Grenache: A Red Wine to Remember

A bottle of Tres Pices Grenache

Grenache. You might drink it often and have no idea. It is the fifth most planted red grape in the world, and is included in many red blends from all regions. The most famous red blend is the French Rhone Châteauneauf-du-Pape, which lists Grenache as one of the primary grapes used. It’s also often blended with Tempranillo to round out it, making it smoother on the palate.

History and Growing Region

The Grenache grape originated in northern Spain, in the Aragon region. In Spain, the grape was dubbed Garnacha. The term Grenache, originated in southern France when the grape jumped the border and began being grown in the Southern Rhone.

Now, Grenache is grown in most warm, sunny climates such as Sardinia (Italy) and Australia. Australian Grenache is more boisterous in flavour than its European counterpart. It has recently been gaining popularity and produced alone as a wine.

The grape itself is very reactive to the vineyard site and vintage conditions, allowing for greater differences in taste from vineyard to vineyard, and around the world.

The Taste and the Looks of Grenache

Grenache is a fruity red, with notes of black fruit, raspberry, lavender, and thyme. The tannins aren’t very pronounced, and have a juicy quality. In some bottles, the first sip has quite a “bite” to it, while the aftertaste is more mellow. To explain that a little more clearly, Grenache is about halfway between a light and a full bodied red.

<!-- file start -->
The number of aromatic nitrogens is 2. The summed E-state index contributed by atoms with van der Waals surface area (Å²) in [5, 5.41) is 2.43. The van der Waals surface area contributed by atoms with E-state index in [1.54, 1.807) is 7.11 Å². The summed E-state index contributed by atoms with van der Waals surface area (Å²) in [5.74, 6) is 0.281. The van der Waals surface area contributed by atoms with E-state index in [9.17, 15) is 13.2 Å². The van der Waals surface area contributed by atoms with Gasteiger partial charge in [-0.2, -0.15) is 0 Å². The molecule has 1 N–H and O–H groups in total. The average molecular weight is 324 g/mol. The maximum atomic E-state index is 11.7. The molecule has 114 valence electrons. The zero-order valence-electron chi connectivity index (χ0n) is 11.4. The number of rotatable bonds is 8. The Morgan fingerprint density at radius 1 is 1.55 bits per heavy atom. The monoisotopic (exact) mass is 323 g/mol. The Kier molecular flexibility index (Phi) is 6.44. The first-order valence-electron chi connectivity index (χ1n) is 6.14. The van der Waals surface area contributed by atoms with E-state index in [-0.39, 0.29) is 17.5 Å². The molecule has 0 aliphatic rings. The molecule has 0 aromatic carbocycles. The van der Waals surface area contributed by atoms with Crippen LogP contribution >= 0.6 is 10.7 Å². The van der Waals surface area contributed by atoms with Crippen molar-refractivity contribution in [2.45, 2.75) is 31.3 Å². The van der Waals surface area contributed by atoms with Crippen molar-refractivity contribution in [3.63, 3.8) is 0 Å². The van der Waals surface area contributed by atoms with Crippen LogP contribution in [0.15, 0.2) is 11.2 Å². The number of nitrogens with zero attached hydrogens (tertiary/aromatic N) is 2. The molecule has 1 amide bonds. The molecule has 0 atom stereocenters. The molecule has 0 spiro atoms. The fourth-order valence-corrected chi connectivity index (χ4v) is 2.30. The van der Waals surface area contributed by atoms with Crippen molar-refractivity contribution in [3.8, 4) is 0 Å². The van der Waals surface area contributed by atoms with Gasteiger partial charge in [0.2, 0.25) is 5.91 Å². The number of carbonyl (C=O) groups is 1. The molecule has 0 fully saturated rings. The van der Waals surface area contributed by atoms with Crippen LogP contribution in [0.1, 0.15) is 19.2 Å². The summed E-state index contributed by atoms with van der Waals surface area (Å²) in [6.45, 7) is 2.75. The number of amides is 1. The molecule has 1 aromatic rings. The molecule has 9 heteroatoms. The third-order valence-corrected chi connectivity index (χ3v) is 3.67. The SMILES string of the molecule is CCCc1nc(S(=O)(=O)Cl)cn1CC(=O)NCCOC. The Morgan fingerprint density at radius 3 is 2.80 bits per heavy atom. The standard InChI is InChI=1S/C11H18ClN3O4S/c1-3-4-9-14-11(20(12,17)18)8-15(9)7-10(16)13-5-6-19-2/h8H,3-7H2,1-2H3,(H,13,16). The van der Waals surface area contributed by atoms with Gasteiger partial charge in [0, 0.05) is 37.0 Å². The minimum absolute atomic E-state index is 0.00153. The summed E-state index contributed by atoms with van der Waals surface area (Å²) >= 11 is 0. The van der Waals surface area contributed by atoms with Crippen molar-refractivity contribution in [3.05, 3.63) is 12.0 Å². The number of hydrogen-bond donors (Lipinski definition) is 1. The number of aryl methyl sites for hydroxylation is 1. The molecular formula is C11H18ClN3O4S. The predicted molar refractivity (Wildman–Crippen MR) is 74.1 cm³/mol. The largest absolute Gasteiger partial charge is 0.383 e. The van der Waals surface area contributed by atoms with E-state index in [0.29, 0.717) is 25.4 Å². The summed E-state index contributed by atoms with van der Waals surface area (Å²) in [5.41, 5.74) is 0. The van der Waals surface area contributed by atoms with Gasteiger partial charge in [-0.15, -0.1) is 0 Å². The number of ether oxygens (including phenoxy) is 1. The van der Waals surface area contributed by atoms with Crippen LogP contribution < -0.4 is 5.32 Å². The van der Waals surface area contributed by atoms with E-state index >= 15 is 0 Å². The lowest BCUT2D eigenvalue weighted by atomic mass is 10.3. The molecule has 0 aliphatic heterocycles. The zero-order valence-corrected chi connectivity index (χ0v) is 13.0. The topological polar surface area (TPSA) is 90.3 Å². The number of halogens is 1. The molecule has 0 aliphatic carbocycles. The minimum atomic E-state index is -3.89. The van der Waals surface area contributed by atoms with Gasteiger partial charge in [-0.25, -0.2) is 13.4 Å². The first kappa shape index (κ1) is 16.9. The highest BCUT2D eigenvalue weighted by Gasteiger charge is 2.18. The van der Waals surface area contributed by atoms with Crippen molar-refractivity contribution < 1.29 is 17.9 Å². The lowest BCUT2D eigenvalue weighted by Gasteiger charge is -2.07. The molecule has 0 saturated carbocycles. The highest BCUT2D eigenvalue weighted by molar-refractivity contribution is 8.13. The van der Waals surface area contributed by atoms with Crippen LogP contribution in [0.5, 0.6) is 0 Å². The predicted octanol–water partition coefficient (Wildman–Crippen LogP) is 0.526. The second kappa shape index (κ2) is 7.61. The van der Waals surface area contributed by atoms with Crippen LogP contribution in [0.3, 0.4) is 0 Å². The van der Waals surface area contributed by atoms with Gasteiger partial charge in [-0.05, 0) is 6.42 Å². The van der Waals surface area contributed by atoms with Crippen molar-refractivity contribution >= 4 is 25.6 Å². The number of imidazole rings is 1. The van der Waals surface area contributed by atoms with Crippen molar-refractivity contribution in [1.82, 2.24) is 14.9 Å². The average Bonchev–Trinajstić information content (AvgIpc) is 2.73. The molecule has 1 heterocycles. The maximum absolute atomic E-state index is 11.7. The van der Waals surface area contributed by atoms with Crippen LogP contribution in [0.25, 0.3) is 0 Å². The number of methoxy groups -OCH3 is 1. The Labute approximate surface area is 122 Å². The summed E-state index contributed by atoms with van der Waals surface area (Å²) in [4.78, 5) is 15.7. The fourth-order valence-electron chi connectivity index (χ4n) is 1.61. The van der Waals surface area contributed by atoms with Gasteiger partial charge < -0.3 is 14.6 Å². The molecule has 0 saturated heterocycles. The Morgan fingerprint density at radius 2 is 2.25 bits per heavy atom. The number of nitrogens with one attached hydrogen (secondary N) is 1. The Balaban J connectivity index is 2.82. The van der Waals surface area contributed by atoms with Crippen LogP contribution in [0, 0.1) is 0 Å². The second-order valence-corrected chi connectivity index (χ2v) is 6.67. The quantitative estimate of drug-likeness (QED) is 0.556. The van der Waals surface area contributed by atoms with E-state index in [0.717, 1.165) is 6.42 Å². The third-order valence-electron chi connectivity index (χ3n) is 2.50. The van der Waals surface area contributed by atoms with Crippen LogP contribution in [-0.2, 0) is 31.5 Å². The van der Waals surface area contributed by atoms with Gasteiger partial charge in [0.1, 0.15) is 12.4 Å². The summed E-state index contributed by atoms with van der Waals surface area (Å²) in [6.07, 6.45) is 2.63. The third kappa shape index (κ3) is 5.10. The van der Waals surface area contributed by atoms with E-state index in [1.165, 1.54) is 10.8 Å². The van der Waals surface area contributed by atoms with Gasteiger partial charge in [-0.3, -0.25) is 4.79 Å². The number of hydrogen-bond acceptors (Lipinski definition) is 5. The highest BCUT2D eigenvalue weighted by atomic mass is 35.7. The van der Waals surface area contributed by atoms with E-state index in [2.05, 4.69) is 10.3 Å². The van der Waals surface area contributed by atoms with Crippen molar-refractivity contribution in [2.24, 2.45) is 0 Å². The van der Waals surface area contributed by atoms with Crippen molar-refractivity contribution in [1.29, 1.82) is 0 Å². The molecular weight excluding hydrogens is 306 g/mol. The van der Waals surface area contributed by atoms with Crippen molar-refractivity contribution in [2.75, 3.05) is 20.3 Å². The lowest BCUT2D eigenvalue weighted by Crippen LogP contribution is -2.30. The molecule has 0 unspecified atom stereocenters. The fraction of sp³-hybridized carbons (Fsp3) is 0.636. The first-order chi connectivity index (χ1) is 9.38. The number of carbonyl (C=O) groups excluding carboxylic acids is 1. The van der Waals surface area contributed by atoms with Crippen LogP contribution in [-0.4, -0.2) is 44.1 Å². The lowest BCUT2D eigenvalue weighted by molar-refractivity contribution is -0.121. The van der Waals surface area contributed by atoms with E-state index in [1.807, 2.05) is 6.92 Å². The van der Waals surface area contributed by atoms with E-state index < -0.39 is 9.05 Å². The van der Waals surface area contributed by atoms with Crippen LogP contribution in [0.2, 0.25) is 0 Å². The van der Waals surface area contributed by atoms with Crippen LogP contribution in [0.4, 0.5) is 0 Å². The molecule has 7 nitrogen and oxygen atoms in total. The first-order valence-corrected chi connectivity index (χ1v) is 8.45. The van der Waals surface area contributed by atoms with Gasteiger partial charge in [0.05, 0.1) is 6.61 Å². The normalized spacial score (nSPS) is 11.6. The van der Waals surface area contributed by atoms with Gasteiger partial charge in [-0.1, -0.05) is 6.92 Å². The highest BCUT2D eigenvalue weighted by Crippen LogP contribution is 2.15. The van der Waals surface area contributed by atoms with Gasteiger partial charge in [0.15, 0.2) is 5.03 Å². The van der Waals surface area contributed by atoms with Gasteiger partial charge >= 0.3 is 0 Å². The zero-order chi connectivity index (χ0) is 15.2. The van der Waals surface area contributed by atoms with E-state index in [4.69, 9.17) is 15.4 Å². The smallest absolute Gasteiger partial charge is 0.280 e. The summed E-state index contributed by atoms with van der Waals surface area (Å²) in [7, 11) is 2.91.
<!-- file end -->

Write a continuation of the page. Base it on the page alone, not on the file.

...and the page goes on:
Grenache is best described as “less colour, more alcohol.” It browns earlier than most reds, both in the bottle and in the glass. That makes the wine less appealing to look at, but no less tasty. It’s also high in alcohol compared to many wines. Take note: if you generally drink two glasses of wine, you may want to stick to just one of this variety.

Grenache is interesting, and unlike other red wines. Many people will drink a Malbec and quickly decide they prefer white over red, but Grenache is on the opposite end of the spectrum, seducing wine drinkers.

At glass of Grenache beside a bottle of Castillo de Monséran on a desk.

We’re Grateful for Grenache

We’re excited that this wine has made such a comeback in recent years, and look forward to seeing what is done with it in Australia and Spain.

What are your favourite Grenaches, or favourite blends that are partly Grenache? Share them with us, and we’ll share a bottle!

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